MPC_YAW_MODE 0 vs 3

Could someone explain the specific difference(s) in a multicopter’s behavior when setting MPC_YAW_MODE to 0: Towards Waypoint vs 3: Along Trajectory? They appear to result in similar behavior to me, but there must be something fundamentally different between these that I’m not seeing. I can’t seem to find a detailed explanation of the different modes for MPC_YAW_MODE.

  • Towards Waypoint means that the orientation of the vehicle depends on the current position of the drone and the next waypoint.

  • Along Trajectory means that the orientation is based on the velocity vector of the trajectory

Both give similar results but IMO, Along trajectory is nicer when having a larger waypoint acceptance radius (NAV_ACC_RAD) as the turn looks more coordinated.

Hi @bresch, thanks for this explanation. I agree Along Trajectory allows a nicer turn with a larger NAV_ACC_RAD, which is actually why I’ve been using Along Trajectory. However, I’m wondering if Along Trajectory can cause the aircraft to drift off course when doing a survey mission. I have been experiencing this lately and I’m trying to figure out why it’s happening. Is the velocity vector for Along Trajectory generated from the drone’s previous motion, or is it calculated looking forward into the future? If it’s based on previous motion I could see how Along Trajectory could allow drifting behavior to occur if, for instance, the drone was being pushed by a crosswind. Check out the screenshots of a couple of my flight logs. I have had this happen on about 8 flights over the past few weeks.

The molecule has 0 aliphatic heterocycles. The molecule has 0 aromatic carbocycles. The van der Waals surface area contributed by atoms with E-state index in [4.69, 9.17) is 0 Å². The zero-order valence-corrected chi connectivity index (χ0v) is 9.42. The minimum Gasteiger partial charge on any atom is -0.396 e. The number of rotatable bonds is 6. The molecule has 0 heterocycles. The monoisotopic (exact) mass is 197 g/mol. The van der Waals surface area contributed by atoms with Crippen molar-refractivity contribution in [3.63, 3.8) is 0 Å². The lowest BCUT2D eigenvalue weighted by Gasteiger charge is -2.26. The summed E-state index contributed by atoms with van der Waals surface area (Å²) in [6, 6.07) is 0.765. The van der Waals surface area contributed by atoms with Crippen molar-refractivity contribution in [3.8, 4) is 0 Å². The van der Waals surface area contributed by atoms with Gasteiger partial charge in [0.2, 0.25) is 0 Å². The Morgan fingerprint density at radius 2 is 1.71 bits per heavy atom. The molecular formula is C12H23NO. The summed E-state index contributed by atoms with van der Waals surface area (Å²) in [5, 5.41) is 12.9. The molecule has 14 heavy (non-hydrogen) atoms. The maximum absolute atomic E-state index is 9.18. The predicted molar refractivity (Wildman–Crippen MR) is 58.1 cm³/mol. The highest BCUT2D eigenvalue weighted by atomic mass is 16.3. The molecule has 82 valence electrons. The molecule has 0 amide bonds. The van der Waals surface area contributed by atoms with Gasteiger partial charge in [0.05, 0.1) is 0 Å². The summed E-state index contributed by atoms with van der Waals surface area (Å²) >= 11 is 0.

The heading is based on the velocity vector of the reference trajectory, it shouldn’t cause the behavior you’re showing in those screenshots.

To check how the reference trajectory is, you need to look at the trajectory_setpoint message; it contains the reference position, velocity, acceleration and jerk.

Thanks @bresch. Sounds like Along Trajectory isn’t causing this issue. I’ll have to do some more troubleshooting to figure out what’s causing the drifting behavior. Thanks.